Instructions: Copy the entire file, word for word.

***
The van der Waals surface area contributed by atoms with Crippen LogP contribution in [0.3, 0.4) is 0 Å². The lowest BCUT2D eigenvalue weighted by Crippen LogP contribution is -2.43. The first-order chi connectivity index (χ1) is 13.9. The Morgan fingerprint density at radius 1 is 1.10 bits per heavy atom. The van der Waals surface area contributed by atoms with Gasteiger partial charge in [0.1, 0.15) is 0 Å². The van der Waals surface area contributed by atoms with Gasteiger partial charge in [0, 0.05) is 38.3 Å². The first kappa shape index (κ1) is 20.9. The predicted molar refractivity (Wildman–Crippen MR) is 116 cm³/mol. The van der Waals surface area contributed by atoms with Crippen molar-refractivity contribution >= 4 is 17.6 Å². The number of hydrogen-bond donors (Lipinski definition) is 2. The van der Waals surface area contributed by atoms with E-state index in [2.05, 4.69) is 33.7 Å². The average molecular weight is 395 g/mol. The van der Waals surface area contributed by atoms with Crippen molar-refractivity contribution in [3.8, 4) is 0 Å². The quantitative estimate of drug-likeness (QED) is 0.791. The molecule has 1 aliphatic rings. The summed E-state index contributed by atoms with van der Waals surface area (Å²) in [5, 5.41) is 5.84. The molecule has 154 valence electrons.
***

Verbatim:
The van der Waals surface area contributed by atoms with Crippen LogP contribution in [0.3, 0.4) is 0 Å². The lowest BCUT2D eigenvalue weighted by Crippen LogP contribution is -2.43. The first-order chi connectivity index (χ1) is 13.9. The Morgan fingerprint density at radius 1 is 1.10 bits per heavy atom. The van der Waals surface area contributed by atoms with Gasteiger partial charge in [0.1, 0.15) is 0 Å². The van der Waals surface area contributed by atoms with Gasteiger partial charge in [0, 0.05) is 38.3 Å². The first kappa shape index (κ1) is 20.9. The predicted molar refractivity (Wildman–Crippen MR) is 116 cm³/mol. The van der Waals surface area contributed by atoms with Crippen molar-refractivity contribution >= 4 is 17.6 Å². The number of hydrogen-bond donors (Lipinski definition) is 2. The van der Waals surface area contributed by atoms with E-state index in [2.05, 4.69) is 33.7 Å². The average molecular weight is 395 g/mol. The van der Waals surface area contributed by atoms with Crippen molar-refractivity contribution in [3.8, 4) is 0 Å². The quantitative estimate of drug-likeness (QED) is 0.791. The molecule has 1 aliphatic rings. The summed E-state index contributed by atoms with van der Waals surface area (Å²) in [5, 5.41) is 5.84. The molecule has 154 valence electrons.